Come to think of it, I don’t need so many holidays. Often, people come back more tired after holidays than before they went. Haven’t you experienced that yourself? An ex-colleague once commented that she needed a holiday after a holiday, because the first was just so tiring.

What if every day can be a relaxing holiday? What if Life need not be so exhausting? What if every day could be FUN?

I don’t need the packed train rides every morning and evening anymore. Neither do I want to be forced to have to show up at the office every day just so the bosses know I AM still working, when the tasks can be more efficiently executed when I work at home. I don’t want my energy zapped away by being in low-energy offices anymore.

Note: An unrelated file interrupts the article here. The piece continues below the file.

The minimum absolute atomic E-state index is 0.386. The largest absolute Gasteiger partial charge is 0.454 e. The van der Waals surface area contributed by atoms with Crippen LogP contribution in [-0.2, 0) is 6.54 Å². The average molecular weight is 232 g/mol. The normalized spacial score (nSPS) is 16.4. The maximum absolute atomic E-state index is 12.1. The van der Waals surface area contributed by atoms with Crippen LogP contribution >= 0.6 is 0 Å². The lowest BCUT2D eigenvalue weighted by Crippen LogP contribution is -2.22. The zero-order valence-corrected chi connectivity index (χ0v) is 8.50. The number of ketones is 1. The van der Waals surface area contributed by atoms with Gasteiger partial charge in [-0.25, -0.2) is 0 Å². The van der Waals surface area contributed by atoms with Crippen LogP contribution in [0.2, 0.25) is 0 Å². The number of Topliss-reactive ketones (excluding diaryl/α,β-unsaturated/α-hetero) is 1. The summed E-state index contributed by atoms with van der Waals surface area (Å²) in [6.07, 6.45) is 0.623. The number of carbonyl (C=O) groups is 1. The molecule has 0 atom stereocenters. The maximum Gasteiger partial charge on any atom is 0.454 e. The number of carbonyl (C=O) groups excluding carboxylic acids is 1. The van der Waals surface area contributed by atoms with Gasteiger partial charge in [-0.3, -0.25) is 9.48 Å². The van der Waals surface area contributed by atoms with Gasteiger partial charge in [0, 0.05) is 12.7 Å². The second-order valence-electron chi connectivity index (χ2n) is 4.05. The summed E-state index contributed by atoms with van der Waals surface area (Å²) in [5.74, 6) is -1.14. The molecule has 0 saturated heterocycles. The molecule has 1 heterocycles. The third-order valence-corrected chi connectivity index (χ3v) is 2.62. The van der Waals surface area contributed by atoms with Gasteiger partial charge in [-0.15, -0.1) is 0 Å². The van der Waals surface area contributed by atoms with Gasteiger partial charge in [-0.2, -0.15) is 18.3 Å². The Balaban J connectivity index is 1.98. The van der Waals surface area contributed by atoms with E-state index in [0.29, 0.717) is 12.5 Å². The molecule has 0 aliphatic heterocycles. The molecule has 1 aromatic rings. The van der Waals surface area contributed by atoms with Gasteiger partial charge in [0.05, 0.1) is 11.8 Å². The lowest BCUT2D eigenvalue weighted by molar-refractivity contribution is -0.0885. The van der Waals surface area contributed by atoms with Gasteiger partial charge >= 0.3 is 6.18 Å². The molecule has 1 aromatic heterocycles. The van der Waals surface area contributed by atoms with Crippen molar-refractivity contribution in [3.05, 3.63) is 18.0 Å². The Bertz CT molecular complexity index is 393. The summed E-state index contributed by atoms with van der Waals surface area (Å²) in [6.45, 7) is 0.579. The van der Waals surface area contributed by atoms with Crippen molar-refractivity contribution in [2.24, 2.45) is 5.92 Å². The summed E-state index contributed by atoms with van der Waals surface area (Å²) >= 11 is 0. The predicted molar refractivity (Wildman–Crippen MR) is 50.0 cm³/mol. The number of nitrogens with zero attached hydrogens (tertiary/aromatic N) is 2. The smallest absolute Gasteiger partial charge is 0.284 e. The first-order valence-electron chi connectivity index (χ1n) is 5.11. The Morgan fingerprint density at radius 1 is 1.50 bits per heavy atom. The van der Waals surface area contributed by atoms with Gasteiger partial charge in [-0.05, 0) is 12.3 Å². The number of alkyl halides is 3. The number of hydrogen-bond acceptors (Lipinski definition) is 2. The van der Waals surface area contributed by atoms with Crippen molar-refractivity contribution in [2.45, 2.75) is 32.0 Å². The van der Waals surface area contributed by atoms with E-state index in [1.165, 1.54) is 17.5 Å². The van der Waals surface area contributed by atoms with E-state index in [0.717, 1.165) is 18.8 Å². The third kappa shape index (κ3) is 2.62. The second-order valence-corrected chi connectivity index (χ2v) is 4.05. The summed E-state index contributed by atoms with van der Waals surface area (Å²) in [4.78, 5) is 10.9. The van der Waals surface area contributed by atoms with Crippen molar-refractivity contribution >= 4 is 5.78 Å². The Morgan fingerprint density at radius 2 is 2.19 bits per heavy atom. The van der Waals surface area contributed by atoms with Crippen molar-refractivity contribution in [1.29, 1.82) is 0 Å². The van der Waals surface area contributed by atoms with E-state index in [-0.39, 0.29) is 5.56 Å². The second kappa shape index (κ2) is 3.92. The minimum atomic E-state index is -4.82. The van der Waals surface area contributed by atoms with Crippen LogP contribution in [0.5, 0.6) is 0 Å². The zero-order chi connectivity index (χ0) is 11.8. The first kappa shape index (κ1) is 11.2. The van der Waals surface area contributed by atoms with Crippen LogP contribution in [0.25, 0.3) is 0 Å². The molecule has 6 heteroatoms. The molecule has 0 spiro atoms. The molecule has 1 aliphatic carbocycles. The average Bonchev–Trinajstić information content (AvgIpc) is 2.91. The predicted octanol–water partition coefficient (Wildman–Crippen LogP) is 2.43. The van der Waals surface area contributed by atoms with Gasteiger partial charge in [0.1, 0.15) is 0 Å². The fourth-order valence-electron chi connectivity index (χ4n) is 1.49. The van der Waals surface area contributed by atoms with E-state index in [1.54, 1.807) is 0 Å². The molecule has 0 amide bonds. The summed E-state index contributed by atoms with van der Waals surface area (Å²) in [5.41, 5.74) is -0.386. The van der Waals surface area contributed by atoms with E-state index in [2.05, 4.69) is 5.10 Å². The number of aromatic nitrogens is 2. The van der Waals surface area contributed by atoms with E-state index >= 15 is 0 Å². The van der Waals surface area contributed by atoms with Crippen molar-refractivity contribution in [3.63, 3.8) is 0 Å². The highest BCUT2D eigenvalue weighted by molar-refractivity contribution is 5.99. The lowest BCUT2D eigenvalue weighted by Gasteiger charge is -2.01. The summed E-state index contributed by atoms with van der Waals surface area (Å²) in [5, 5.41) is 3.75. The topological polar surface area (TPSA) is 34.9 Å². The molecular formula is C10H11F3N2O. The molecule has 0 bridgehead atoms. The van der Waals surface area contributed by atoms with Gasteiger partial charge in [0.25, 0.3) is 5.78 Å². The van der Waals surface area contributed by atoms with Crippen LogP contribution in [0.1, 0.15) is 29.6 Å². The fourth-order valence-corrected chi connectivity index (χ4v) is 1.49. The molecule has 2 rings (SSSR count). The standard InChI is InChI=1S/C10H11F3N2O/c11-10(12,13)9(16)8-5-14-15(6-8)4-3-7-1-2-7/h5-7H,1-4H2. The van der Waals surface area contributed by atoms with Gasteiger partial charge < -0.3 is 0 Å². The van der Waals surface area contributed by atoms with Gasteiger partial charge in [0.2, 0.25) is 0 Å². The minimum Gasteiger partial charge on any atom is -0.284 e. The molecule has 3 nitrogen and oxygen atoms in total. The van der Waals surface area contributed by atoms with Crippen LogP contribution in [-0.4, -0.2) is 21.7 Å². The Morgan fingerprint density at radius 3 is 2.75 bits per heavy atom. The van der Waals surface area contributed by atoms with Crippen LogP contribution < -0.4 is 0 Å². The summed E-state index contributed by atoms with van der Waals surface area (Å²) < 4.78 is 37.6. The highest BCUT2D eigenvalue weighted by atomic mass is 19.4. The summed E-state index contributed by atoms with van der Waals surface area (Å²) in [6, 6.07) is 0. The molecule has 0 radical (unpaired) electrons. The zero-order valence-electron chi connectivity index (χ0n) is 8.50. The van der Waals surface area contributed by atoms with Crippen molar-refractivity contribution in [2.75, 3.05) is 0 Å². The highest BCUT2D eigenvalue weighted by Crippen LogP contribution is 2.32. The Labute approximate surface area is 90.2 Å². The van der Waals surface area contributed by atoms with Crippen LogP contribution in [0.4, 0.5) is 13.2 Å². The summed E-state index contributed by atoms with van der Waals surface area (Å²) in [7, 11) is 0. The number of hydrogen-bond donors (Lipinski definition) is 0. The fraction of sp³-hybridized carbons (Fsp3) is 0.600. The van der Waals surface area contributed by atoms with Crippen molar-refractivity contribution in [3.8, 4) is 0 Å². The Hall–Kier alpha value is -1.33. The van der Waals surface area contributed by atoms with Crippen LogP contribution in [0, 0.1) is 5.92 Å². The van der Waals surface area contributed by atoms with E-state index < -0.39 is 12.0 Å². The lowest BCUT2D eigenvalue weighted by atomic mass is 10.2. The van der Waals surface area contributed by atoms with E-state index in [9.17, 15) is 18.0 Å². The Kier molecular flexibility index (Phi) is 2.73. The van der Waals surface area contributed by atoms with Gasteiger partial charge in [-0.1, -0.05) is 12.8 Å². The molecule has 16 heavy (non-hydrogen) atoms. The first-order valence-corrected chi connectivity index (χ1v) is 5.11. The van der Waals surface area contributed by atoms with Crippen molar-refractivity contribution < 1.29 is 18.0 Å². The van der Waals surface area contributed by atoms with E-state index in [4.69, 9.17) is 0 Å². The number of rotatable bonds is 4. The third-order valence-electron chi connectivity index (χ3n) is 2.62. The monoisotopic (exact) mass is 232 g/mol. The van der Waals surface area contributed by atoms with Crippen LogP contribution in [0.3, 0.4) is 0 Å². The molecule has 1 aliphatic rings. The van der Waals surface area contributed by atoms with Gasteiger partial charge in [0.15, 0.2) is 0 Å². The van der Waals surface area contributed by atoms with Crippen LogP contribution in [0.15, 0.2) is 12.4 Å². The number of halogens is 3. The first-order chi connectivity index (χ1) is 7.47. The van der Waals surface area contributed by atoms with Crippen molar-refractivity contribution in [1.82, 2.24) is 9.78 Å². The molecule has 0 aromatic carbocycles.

Have a look for yourself. Be in a train station during the morning or evening peak hours. People are just rushing to or from their office. Rushing for what? Most of the time, they and I know not. There is an air of urgency, like everyone is just on the cusp of finding the all-important cure for cancer, and therefore there is that overwhelmingly urgent need to rush to some place or other. These scenes never fail to get my adrenalin level up, my heart pumping faster, and my legs taking longer strides. Though I absolutely am not in a rush!

Now, I just want to slow things down a bit. To take the time to smell the flowers, and say ‘hi’ to the little kids I meet. No one can say with certainty that he/she will definitely be alive tomorrow. So do you want to live today being oblivious to the brilliant sunrise and sunset, the splendor of nature, the innocence of children, and all the other good and worthwhile things in life, only because you are in a rush to go somewhere, to do something, to meet someone?